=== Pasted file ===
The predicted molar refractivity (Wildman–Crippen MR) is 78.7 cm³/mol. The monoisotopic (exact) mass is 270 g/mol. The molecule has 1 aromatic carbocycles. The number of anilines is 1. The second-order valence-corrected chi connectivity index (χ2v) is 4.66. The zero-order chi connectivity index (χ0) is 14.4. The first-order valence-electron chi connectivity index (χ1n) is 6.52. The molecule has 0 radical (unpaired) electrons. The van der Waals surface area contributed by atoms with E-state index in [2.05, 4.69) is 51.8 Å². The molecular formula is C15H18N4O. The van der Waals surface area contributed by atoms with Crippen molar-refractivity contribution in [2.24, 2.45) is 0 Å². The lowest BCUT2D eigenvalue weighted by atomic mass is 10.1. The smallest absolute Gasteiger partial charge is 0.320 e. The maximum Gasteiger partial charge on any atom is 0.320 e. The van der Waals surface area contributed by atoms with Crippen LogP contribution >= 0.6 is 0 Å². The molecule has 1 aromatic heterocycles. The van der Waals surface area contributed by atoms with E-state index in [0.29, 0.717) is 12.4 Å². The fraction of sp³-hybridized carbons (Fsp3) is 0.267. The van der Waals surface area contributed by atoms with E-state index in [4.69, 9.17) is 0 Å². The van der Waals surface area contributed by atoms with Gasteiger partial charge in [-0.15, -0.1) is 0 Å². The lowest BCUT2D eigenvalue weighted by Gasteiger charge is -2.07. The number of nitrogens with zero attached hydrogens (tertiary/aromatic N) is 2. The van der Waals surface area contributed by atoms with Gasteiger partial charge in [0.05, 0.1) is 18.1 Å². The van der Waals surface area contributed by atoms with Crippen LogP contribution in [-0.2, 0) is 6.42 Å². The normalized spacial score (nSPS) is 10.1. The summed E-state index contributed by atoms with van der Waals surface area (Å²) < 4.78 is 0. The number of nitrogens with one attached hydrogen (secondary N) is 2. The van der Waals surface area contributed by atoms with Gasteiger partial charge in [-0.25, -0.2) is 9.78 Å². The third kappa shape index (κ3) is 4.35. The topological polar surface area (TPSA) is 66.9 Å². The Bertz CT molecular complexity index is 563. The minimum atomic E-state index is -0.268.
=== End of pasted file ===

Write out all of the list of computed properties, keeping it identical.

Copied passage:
The predicted molar refractivity (Wildman–Crippen MR) is 78.7 cm³/mol. The monoisotopic (exact) mass is 270 g/mol. The molecule has 1 aromatic carbocycles. The number of anilines is 1. The second-order valence-corrected chi connectivity index (χ2v) is 4.66. The zero-order chi connectivity index (χ0) is 14.4. The first-order valence-electron chi connectivity index (χ1n) is 6.52. The molecule has 0 radical (unpaired) electrons. The van der Waals surface area contributed by atoms with E-state index in [2.05, 4.69) is 51.8 Å². The molecular formula is C15H18N4O. The van der Waals surface area contributed by atoms with Crippen molar-refractivity contribution in [2.24, 2.45) is 0 Å². The lowest BCUT2D eigenvalue weighted by atomic mass is 10.1. The smallest absolute Gasteiger partial charge is 0.320 e. The maximum Gasteiger partial charge on any atom is 0.320 e. The van der Waals surface area contributed by atoms with Crippen LogP contribution >= 0.6 is 0 Å². The molecule has 1 aromatic heterocycles. The van der Waals surface area contributed by atoms with E-state index in [0.29, 0.717) is 12.4 Å². The fraction of sp³-hybridized carbons (Fsp3) is 0.267. The van der Waals surface area contributed by atoms with E-state index in [4.69, 9.17) is 0 Å². The van der Waals surface area contributed by atoms with Gasteiger partial charge in [-0.15, -0.1) is 0 Å². The lowest BCUT2D eigenvalue weighted by Gasteiger charge is -2.07. The number of nitrogens with zero attached hydrogens (tertiary/aromatic N) is 2. The van der Waals surface area contributed by atoms with Gasteiger partial charge in [0.05, 0.1) is 18.1 Å². The van der Waals surface area contributed by atoms with Crippen LogP contribution in [-0.2, 0) is 6.42 Å². The normalized spacial score (nSPS) is 10.1. The summed E-state index contributed by atoms with van der Waals surface area (Å²) < 4.78 is 0. The number of nitrogens with one attached hydrogen (secondary N) is 2. The van der Waals surface area contributed by atoms with Gasteiger partial charge in [-0.25, -0.2) is 9.78 Å². The third kappa shape index (κ3) is 4.35. The topological polar surface area (TPSA) is 66.9 Å². The Bertz CT molecular complexity index is 563. The minimum atomic E-state index is -0.268.